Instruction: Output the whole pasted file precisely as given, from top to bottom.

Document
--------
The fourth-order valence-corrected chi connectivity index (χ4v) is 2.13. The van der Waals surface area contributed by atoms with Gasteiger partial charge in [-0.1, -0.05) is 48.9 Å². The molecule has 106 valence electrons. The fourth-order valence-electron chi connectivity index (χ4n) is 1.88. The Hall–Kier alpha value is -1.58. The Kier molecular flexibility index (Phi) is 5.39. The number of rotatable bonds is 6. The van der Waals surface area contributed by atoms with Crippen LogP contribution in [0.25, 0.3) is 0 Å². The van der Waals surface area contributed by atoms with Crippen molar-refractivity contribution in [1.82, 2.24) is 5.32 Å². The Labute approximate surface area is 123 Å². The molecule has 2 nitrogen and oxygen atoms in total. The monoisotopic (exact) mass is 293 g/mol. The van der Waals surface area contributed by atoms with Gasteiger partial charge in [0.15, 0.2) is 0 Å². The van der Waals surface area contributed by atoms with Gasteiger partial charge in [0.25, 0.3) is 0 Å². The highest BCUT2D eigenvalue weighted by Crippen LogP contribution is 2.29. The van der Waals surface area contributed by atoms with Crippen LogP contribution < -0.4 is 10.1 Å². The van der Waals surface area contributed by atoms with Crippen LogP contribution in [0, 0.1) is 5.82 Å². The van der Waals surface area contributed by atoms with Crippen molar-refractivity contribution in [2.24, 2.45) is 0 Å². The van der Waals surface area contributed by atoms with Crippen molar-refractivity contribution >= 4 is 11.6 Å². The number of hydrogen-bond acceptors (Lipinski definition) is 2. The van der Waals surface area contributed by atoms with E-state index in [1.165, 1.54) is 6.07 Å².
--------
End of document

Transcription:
The fourth-order valence-corrected chi connectivity index (χ4v) is 2.13. The van der Waals surface area contributed by atoms with Gasteiger partial charge in [-0.1, -0.05) is 48.9 Å². The molecule has 106 valence electrons. The fourth-order valence-electron chi connectivity index (χ4n) is 1.88. The Hall–Kier alpha value is -1.58. The Kier molecular flexibility index (Phi) is 5.39. The number of rotatable bonds is 6. The van der Waals surface area contributed by atoms with Crippen LogP contribution in [0.25, 0.3) is 0 Å². The van der Waals surface area contributed by atoms with Crippen molar-refractivity contribution in [1.82, 2.24) is 5.32 Å². The Labute approximate surface area is 123 Å². The molecule has 2 nitrogen and oxygen atoms in total. The monoisotopic (exact) mass is 293 g/mol. The van der Waals surface area contributed by atoms with Gasteiger partial charge in [0.15, 0.2) is 0 Å². The van der Waals surface area contributed by atoms with Gasteiger partial charge in [0.25, 0.3) is 0 Å². The highest BCUT2D eigenvalue weighted by Crippen LogP contribution is 2.29. The van der Waals surface area contributed by atoms with Crippen LogP contribution < -0.4 is 10.1 Å². The van der Waals surface area contributed by atoms with Crippen LogP contribution in [0, 0.1) is 5.82 Å². The van der Waals surface area contributed by atoms with Crippen molar-refractivity contribution in [2.24, 2.45) is 0 Å². The van der Waals surface area contributed by atoms with Crippen molar-refractivity contribution >= 4 is 11.6 Å². The number of hydrogen-bond acceptors (Lipinski definition) is 2. The van der Waals surface area contributed by atoms with E-state index in [1.165, 1.54) is 6.07 Å².